Akureyri marks the last stop for Iceland. The drive from Myvatn very scenic, cruising over the Northern snow plains. In Iceland, some of the petrol stations do not have people manning them. Your credit card may not work at such petrol station. So get the fuel cards from the petrol stations manned with people. Sadly I misplaced a 100 SGD petrol card. Till today I have no idea where I placed it.
Phone Sim cards are bought on the aircraft and can be value can be reloaded from the petrol stations too. The service provider in Iceland is Siminn or at least that’s the one I was using. Offers pretty good service especially when you are travelling through some crazy mountainous area.
I stayed at this lovely Airbnb hosted by this lovely lady Guðfinna who has a very big fluffy dog, Gula and two friendly cats Meow and Cleopatra. Every morning she would prepare traditional Icelandic breakfast for her guests and offer advice on where to go locally. Her place is off Highway 1 and is very easy to locate. You just have to signal early for the cars behind you to slow down for safety reasons.
During the drive to Akureyri from Myvatn, you will come across Gðdafoss. This waterfall is one of the magnificent waterfalls of Iceland. Its unique curved landscape where the water cascades down is what makes this waterfall special.
2. Akureryi Art Museum
The town of Akureryi is small. One of the things to do to learn about the city is to head to the art museum. Well at least for me, I am interested in art and design so going to the art museum allows me to learn about their style and culture.
Some art work that I’ve seen in the museum. They had an exhibition for children when I was there which featured interactive artworks that allowed children to play with them.
You should also explore the city by foot after parking in a public carpark. There are various artists working in this small town and feel free to walk in as they would be happy to meet you and share with you their work. I chanced upon this textile artist who happened to be a Greenlandic artist. Her husband is the previous Minister of Culture for Greenland and created the Greenland flag. Very lucky to meet people from such a distant country and exchange about our culture.
3. Akureyrarkirkja (Akureyri Church)
The town’s church is like Reykajavik’s Hallgrímskirkja. A must visit place photo taking place. Of course the scale of it is smaller compared to Hallgrímskirkja but unique in its architectural style.
I have no idea how to pronounce the name of this place. This is a popular ski mountain in Akureryri. But during the spring time, the snow is melting and the whole place is shut down. Though I saw some random guy with his ski gear. Perhaps skiing somewhere of from the main area. I tried getting up the snow area for a bit. The snow was melting and there’s small streams of water underneath the snow and ice I was threading on. There were scary sounds of frozen ice cracking under you. After about 50m up, it started to get dangerous. The snow was really slushy and your legs sinks deep into it. Decided to head down for safety. But nonetheless it’s such a beautiful place that you only get to experience in spring. I just love snowscapes.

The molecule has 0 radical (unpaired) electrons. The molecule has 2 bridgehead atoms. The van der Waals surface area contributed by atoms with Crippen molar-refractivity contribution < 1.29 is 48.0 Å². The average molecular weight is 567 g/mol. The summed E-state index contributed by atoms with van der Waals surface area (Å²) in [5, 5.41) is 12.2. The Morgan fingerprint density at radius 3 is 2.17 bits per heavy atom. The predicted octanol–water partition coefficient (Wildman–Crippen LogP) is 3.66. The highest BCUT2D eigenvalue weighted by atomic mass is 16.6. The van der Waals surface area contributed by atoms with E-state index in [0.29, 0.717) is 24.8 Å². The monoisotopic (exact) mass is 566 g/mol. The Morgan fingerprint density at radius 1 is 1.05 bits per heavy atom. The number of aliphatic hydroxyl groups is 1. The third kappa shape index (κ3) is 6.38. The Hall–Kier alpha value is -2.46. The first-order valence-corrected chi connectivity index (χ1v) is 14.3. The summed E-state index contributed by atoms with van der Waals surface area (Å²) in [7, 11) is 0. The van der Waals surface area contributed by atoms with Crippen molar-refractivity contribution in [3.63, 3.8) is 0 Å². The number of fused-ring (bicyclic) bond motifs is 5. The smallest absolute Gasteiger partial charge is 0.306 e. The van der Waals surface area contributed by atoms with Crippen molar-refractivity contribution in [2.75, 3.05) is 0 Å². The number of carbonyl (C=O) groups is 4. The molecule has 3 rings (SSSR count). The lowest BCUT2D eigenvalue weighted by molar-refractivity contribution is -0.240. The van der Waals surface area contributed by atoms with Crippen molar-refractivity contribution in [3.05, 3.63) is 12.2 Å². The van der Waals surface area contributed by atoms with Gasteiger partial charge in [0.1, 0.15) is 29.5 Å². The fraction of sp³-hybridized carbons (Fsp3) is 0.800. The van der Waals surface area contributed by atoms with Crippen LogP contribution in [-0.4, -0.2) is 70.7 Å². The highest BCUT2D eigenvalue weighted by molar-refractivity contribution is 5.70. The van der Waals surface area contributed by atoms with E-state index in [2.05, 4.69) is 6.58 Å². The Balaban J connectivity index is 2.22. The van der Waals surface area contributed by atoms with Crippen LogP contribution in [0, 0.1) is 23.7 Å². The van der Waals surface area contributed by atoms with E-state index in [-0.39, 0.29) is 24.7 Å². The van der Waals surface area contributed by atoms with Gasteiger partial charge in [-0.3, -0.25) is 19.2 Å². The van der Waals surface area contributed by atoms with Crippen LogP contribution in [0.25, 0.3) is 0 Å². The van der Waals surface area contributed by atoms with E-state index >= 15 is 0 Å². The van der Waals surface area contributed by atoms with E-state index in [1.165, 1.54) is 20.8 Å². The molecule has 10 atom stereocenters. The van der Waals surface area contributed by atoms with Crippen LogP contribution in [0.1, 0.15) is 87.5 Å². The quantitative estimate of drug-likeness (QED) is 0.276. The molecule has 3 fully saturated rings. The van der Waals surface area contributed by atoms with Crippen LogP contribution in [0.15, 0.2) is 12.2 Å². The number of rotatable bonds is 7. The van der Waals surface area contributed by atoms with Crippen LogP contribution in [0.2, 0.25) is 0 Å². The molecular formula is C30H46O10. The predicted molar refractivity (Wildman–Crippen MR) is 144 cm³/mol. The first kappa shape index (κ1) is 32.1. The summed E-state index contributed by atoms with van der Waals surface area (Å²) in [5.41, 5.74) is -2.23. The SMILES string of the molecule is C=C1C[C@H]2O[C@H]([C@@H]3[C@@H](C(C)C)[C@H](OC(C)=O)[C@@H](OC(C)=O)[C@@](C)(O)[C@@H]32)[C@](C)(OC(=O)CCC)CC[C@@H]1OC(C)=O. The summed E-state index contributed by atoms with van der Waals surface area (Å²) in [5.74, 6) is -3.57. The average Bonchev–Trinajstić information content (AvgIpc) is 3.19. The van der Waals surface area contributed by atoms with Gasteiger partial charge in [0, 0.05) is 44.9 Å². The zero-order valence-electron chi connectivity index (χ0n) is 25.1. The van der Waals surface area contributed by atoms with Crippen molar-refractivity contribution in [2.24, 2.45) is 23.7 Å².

1. Bautinn Akureryri (92 600, Hafnarstræti, Akureyri, Iceland
Opening Hours: Summer – Every day 09:00 AM – 11:00 PM
Winter – Sunday – Thursday 09:00 AM – 09:00 PM, Friday & Saturday 09:00 AM – 10:00 PM
This restaurant was recommended by my Airbnb host that serves traditional Icelandic dishes. And the quality of food here is pretty exceptional. Very homely vibes from this place. I ordered a dish that’s pretty exotic. My friend did the lamb shank stew that was comfort food for the cold weather. The broth was rich with flavour but light at the same time. But sadly I didn’t manage to take a photo of it and it was gobbled down. Each meal comes with soup, bread and some appetisers.
2. Kaffi Ilmur (Hafnarstræti 107b, 600 Akureyri, Iceland)
Opening Hours: 8-23 Mon-Thur, 8-19 Fri.-Sun
While walking around the town, I chanced upon this quaint little cafe that served nice cakes, coffee and tea. A nice spot for reading your books or just stare into space and enjoy the warmth and comfort the cafe offer. I took a snapshot from Google Map cause I was too hungry that day and went straight to the place forgetting to take a photo.
Walking around Akureryi
Journey back to Reykjavik
Hraunfossar & Barnafossar
After three days at Akureryi, it also marks the ending part of my trip in Iceland. Driving back to Reykjavik takes about 5 – 6 hours that ended up around 8 to 9 hours as we made a pit stop at another renowned waterfall, Hraunfossar and Barnafossar.
Known as the Lava Falls, Hraunfossar is created from subterranean spring water seeping through lava and run down as tinny waterfalls into the Hvita River.
Through a short walk you will see another waterfall nearby called Barnafoss which literally translates to Children’s Waterfall. The folk tale behind the names goes like this. There were two children who were supposed to stay at home while their parents went to church. But when their parents returned, they were not at home. They followed the tracks to this waterfall where there was a natural bridge that links both side of the banks. The mum concluded that her children fell into the river and drowned. Then she destroyed the natural bridge so that no children will ever suffer the same fate.
A tragic tale for such a scenic waterfall. But the currents of Barnafoss is really strong.
This was one really cool church that I encountered during the drive back to the city. I hopped off the car and took some nice shots of this church.
This was the most epic trip of my life. The landscapes of Iceland is too amazing.
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